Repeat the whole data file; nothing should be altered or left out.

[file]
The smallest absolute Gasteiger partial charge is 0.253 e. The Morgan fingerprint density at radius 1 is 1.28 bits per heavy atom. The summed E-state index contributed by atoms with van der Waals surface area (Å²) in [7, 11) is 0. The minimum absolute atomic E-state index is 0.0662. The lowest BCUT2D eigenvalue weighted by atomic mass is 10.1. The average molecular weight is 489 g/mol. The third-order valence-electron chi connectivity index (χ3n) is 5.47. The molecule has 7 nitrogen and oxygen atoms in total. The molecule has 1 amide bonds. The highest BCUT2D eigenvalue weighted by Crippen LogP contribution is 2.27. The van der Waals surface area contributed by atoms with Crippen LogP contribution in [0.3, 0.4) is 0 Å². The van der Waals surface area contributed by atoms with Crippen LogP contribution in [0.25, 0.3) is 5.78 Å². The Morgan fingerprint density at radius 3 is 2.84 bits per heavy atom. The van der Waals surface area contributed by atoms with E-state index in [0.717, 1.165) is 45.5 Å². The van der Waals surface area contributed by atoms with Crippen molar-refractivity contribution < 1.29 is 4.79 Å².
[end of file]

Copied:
The smallest absolute Gasteiger partial charge is 0.253 e. The Morgan fingerprint density at radius 1 is 1.28 bits per heavy atom. The summed E-state index contributed by atoms with van der Waals surface area (Å²) in [7, 11) is 0. The minimum absolute atomic E-state index is 0.0662. The lowest BCUT2D eigenvalue weighted by atomic mass is 10.1. The average molecular weight is 489 g/mol. The third-order valence-electron chi connectivity index (χ3n) is 5.47. The molecule has 7 nitrogen and oxygen atoms in total. The molecule has 1 amide bonds. The highest BCUT2D eigenvalue weighted by Crippen LogP contribution is 2.27. The van der Waals surface area contributed by atoms with Crippen LogP contribution in [0.3, 0.4) is 0 Å². The van der Waals surface area contributed by atoms with Crippen LogP contribution in [0.25, 0.3) is 5.78 Å². The Morgan fingerprint density at radius 3 is 2.84 bits per heavy atom. The van der Waals surface area contributed by atoms with E-state index in [0.717, 1.165) is 45.5 Å². The van der Waals surface area contributed by atoms with Crippen molar-refractivity contribution < 1.29 is 4.79 Å².